This example, is one of few pieces from the Tokyo Anniversaire series, celebrating the opening of F.P. Journe’s Tokyo boutique. The watchmaker himself has demonstrated a long-standing affection for his Tokyo Boutique, the very first one he opened in 2003. Speaking to the Financial Times in 2010, Journe says that the impetus behind opening the boutique was that no retailer was sufficiently focused or well informed to sell the brand. Occupying two floors of a minimalist Tadao Ando building in chic Aoyama, the boutique has been the connecting link with many of Journe’s most important clients in Japan.
Five watches currently make up the Tokyo Anniversaire collection, with each featuring ruthenium coated dials, polished titanium cases and rose gold accents. This was the first time an entirely new model was created for the series, which also includes modified versions of the Souverain, Tourbillon, Résonance and Centigraphe. The Octa Perpétuelle was only ever made as part of the Tokyo Anniversaire series, meaning that this approach to the perpetual calendar complication only appears in these 99 pieces. Both the dial layout and movement configuration weren't repeated as part of normal production, speaking to the François-Paul Journe's dedicated approach to limited editions.
The use of titanium for the cases is highly unusual for the watchmaker, especially when it is paired with the distinctive rose gold accents. As a result of their unconventional aesthetics and considering few pieces appear to have left the country in which they were first sold, the Tokyo Anniversaire pieces have developed a cult following among collectors. As the only piece in the series to integrate a brand new complication, the Octa Perpétuelle has also been a source of intrigue.
Building on the Octa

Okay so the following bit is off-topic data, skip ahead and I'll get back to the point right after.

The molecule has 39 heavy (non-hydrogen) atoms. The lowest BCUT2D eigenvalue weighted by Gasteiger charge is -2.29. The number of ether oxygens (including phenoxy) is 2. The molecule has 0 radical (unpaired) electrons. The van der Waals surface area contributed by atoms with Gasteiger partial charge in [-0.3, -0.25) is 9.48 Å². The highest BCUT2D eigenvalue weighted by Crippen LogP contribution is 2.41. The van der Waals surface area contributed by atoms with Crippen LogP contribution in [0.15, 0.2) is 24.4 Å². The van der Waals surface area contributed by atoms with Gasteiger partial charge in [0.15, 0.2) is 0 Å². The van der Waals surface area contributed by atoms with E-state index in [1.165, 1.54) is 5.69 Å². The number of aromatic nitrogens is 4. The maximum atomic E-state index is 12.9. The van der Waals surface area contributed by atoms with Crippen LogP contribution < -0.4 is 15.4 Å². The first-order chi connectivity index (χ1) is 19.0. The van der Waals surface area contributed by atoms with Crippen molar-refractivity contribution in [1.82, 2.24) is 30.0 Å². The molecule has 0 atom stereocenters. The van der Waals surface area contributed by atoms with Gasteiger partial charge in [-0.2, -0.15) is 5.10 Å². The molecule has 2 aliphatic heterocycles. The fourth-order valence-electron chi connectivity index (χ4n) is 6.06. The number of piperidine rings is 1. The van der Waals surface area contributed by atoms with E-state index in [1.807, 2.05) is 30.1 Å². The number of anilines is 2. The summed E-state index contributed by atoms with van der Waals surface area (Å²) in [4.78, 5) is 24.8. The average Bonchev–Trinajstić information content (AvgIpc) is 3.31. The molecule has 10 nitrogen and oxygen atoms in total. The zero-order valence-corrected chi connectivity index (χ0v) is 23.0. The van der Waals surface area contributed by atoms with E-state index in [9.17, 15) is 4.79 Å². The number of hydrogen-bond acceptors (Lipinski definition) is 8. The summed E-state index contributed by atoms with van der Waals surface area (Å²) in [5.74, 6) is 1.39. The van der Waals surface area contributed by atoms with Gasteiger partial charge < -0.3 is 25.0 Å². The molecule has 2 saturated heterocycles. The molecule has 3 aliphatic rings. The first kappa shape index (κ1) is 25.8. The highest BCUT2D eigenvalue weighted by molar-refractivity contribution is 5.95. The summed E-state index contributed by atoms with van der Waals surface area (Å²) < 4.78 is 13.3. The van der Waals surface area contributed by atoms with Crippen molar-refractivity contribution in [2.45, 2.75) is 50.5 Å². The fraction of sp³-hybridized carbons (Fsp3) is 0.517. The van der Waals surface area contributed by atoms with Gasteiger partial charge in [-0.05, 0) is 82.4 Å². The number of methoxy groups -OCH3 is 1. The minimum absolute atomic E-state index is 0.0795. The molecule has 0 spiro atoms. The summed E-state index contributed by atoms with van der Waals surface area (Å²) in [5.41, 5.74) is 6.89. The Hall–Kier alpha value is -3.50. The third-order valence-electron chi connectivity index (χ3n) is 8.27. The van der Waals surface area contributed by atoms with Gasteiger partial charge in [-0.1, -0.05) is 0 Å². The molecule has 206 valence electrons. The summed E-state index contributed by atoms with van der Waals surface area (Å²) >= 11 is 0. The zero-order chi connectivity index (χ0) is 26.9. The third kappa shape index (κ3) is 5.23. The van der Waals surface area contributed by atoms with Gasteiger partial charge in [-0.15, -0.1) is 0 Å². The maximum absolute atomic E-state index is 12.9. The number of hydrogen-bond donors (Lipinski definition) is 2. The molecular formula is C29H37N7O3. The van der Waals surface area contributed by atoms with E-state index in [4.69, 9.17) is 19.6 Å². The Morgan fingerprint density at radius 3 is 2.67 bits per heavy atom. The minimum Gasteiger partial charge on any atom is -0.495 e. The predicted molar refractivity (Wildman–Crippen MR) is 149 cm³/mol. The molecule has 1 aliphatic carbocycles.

In the design, Journe reorients the original F.P. Journe calendar watch. Like the Octa Calendrier, the days of the week and months are displayed in two opposing windows, beside the silver guilloché dial showing the hours and minutes. The month aperture for the Octa Perpétuelle conceals the leap-year indication within the month of February, switching to “B FE” or “Bissextile February”, every four years, with superimposed discs. The month of February is otherwise displayed as “1FE”, “2FE” and "3FE”, using a more conventional three letter format for the remaining months.
Borrowing again from the Calendrier, the Octa Perpétuelle features the same distinctive long arc for the retrograde date display, automatically advancing the date for months with 29, 30 and 31 days. Situated on the left side of the case, the Octa Perpetuelle features a unique lever system for quick adjustment of the months annually, with a locking mechanism preventing accidental changes.
Housed in a 40 mm dress watch case, the watch is made further distinguished by the ruthenium coated dial. The charcoal grey surface is delicately textured, giving the dial a mixture of tones and added depth. The overall appearance differs from that of the Ruthenium Collection, with a noticeably darker and more consistent matte tone.
The words "Invenit et Fecit" are inscribed below the rose F.P. Journe signature (Latin for ‘Invented and Made’ or more literally "Designed and built by F.P. Journe") in classic F.P. Journe style - a nod to signing conventions of a century ago. The lettering for the date discs is also highlighted in rose, complimenting the handset and exposed dial screws.
This self-winding, F.P. Journe caliber 1300.3 perpetual calendar movement is 18-carat rose gold, with Côtes de Genève, constructed with 32 jewels and a shock absorber mechanism. It features a straight-line lever escapement, and monometallic 4-arm balance with 4 timing weights, adjusted to 5 positions.
It includes a self-compensating free-sprung flat balance spring, with off-centre 22-carat gold guilloché rotor winding in only one direction using a self-locking ball bearing system. The movement is engraved "Exclusive Power Reserve System" and "Precision Chronometer".
This Octa Perpétuelle Anniversaire Tokyo watch comes with an F.P. Journe outer and inner box, the original stamped paperwork, a copy of the original purchase invoice and a copy of the paperwork from a full service with Journe in 2016. Limited to 99 pieces and wonderfully preserved, it demonstrates Francois-Paul Journe's long-standing affection for the Tokyo boutique.